Nebraska State of the State Address 2003

Mr. President, Mr. Speaker, Members of the Legislature and my fellow Nebraskans:

Our State Constitution requires that the Governor address the Legislature and present a budget recommendation early in the legislative session. This morning, I come before you to fulfill that obligation and, in doing so, accept the responsibility of framing the reality of the day.

The past two years have witnessed national and international events that have dramatically altered our individual priorities and how we view the world around us. Since the Legislature last debated and adopted a biennial budget, our nation has been attacked, we've commenced a war on terrorism, our national economy has slipped into a stubborn recession that refuses to loosen its grip, and our state has been stricken by a drought of historic proportions. Any one of these issues would have been a challenge. All together, as one of my colleagues said, they have created the perfect economic storm.

Nebraskans answered the challenge of the terrorist attacks by giving of themselves through volunteering, donating blood, and contributing financially to those in need. We promised to never forget the sacrifices of those who died that day in New York, at the Pentagon, and in Pennsylvania.

Our commitment to freedom, and the strength we find in it, has never been stronger. We answered the call to a new war on terrorism by supporting our men and women in the military, but also by reinforcing our commitment to first responders at home. Under the leadership of our own Homeland Security Director, Lieutenant Governor Dave Heineman, we developed a national model for bioterrorism preparedness and a comprehensive plan to address agroterrorism. We are as prepared as we can be for that which we pray never happens.

For more than 18 months we have struggled to come to grips with the recession and its impacts. In conjunction with the federal government, my administration approved extended unemployment benefits for workers who have lost their jobs while keeping our commitment to encourage the creation of new, quality jobs all across our state. The struggle continues, but so does our commitment to working families.

Then there is the drought - a natural disaster impacting Nebraska and many other states. I will never forget seeing the South Platte River flowing at a trickle near Ogallala this past summer. Our farmers and ranchers, who are some of the hardiest of all Nebraskans, and the communities in which they live and do business, have suffered the most from this drought.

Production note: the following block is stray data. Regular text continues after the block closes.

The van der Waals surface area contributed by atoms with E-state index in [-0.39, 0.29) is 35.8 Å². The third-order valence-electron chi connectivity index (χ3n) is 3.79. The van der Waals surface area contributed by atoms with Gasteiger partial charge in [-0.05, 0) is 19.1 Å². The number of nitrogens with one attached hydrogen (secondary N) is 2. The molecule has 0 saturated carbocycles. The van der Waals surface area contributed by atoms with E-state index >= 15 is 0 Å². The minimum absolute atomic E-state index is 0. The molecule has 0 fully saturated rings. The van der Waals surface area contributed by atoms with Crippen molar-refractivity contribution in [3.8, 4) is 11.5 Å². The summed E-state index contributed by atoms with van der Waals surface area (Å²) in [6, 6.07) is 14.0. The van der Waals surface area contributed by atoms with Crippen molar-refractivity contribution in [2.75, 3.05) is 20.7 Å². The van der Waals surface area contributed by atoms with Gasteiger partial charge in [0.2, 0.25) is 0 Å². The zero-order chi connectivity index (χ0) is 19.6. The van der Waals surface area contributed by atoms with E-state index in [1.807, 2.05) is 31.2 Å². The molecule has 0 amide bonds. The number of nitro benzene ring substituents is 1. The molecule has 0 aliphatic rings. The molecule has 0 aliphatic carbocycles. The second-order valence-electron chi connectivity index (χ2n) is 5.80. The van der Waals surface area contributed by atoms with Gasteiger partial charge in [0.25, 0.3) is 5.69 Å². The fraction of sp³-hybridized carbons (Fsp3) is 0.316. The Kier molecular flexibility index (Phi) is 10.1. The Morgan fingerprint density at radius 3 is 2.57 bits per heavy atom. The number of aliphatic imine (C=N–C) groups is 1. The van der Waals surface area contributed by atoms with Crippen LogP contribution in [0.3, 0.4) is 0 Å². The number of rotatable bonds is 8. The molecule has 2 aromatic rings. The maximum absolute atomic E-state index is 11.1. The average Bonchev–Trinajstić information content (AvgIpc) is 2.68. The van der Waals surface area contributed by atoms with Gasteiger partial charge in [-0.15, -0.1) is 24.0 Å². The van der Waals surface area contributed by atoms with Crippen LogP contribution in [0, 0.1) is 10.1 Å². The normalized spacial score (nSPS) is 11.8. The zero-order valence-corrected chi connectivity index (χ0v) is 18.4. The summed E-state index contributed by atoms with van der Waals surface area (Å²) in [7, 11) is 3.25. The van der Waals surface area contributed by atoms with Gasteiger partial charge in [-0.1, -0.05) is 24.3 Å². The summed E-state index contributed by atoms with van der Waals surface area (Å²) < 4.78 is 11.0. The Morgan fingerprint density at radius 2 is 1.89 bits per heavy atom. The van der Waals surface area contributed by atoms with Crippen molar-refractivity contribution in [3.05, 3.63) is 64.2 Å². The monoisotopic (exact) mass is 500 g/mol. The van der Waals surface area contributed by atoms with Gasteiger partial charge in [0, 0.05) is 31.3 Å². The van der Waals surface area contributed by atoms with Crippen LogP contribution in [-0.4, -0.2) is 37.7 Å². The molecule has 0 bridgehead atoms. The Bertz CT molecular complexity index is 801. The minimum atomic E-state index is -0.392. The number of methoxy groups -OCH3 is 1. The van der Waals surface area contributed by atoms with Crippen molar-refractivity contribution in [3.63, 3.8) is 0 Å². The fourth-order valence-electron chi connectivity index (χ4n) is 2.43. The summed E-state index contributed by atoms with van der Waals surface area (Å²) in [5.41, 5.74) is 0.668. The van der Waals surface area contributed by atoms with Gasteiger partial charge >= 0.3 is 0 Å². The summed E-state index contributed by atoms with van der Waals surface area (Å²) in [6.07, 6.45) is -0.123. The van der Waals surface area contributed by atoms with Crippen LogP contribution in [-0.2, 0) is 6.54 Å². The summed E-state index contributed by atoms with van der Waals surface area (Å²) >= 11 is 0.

For state government, the greatest consequence of these four challenges has been a free-fall in tax receipts that is worse than the farm crisis of the 1980's. The worst year then, fiscal year 1985, witnessed revenue growth of less than one percent, but there was still revenue growth. This compares to fiscal year 2002 when tax collections were $91 million or nearly four percent less than in 2001. In fact, 2002 tax collections were even less than 2000 tax collections by $38 million dollars, or nearly two percent.

Ladies and gentlemen, 2002 tax receipts were truly historic - on the down side.

It is a credit to your efforts that we acted in a timely and responsible manner and, in doing so, avoided the crisis other states have faced and continue to face. We may have disagreed on some parts of the solution to our fiscal problems, but we have never disagreed on the need to reach our common goal of fiscal stability for Nebraska.

Our collective hope has been that the national and state's economy would improve by now. That has not been the case.

A Nebraska business owner described it to me as a saw-toothed economic recovery - plenty of ups and downs with very sharp edges. It is in this economic climate that we continue our work with the fiscal stability of our state as our overriding goal.

I have agonized more in developing this budget than any other in my 18 years of public service. I have every reason to believe that you will do the same.

One way to put our fiscal problem in context is to consider that even if state spending were frozen at current year levels for the next two years, a $115 million shortfall would exist between available revenue and expenditures. That's not factoring in the deficit requests or the Boyd County litigation.

From another perspective, the Legislative Fiscal Office defines our dilemma as a $673 million dollar difference in projected spending needs and projected revenue over the next two years. That number is conservative. Deficit requests and a potential liability arising out of the Boyd County Low-Level Radioactive Waste Site litigation balloons this number to a staggering $850 million dollars.